In an amazing sign of the country's changing attitudes toward pot, the U.S. Supreme Court said sure, why not? Have that cannabis. Don't worry about being sent back to where ever, even if you're a "noncitizen:"
The case involved Jamaican Adrian Moncrieffe, busted in Georgia in 2007 for having 1.3 grams of marijuana -- enough to get him a "possession with intent to distribute" conviction and 5 years of probation. (Enough to fill one or two rap-star blunts).
Anyway, the conviction inspired an attempt by U.S. immigration authorities to deport him. He had committed an "aggravated felony," the trigger that would send so-called noncitizens packing. (Moncrieffe immigrated here legally).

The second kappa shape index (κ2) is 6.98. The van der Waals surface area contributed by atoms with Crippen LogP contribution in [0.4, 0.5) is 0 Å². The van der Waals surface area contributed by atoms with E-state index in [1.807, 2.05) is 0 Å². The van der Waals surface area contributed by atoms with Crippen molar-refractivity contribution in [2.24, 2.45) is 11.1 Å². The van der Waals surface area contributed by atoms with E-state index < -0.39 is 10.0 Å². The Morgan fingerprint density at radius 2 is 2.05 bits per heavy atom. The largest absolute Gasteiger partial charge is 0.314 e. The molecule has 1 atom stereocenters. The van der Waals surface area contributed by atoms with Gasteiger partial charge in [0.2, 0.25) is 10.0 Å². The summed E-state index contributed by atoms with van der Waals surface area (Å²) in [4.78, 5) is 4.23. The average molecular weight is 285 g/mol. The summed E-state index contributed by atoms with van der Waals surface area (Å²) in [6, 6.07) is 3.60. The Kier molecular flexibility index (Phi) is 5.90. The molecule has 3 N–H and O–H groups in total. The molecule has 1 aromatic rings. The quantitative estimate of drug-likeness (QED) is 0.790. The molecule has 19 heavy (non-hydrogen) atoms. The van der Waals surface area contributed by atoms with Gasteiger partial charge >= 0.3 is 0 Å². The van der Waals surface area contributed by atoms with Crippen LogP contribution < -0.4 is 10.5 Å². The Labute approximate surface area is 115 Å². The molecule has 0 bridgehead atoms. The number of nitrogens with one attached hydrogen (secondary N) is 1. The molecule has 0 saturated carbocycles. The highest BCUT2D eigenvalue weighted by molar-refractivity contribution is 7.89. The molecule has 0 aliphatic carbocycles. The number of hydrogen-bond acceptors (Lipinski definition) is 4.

But the Supreme Court said not so fast: 1.3 grams hardly constitutes the kind of "illicit trafficking" that the law was intended to snuff out with deportation. The case represented a gray area, and the justices said Moncrieffe should be given the benefit of the doubt.
Justice Sonia Sotomayor:
Sharing a small amount of marijuana for no remuneration, let alone possession with intent to do so, does not fit easily into the everyday understanding of trafficking, which ordinarily means some sort of commercial dealing.
In other words, the court was second guessing Georgia's view of possession with intent to distribute. A bag of weed is not always a deportable offense. At least not in this case. Sharing is caring.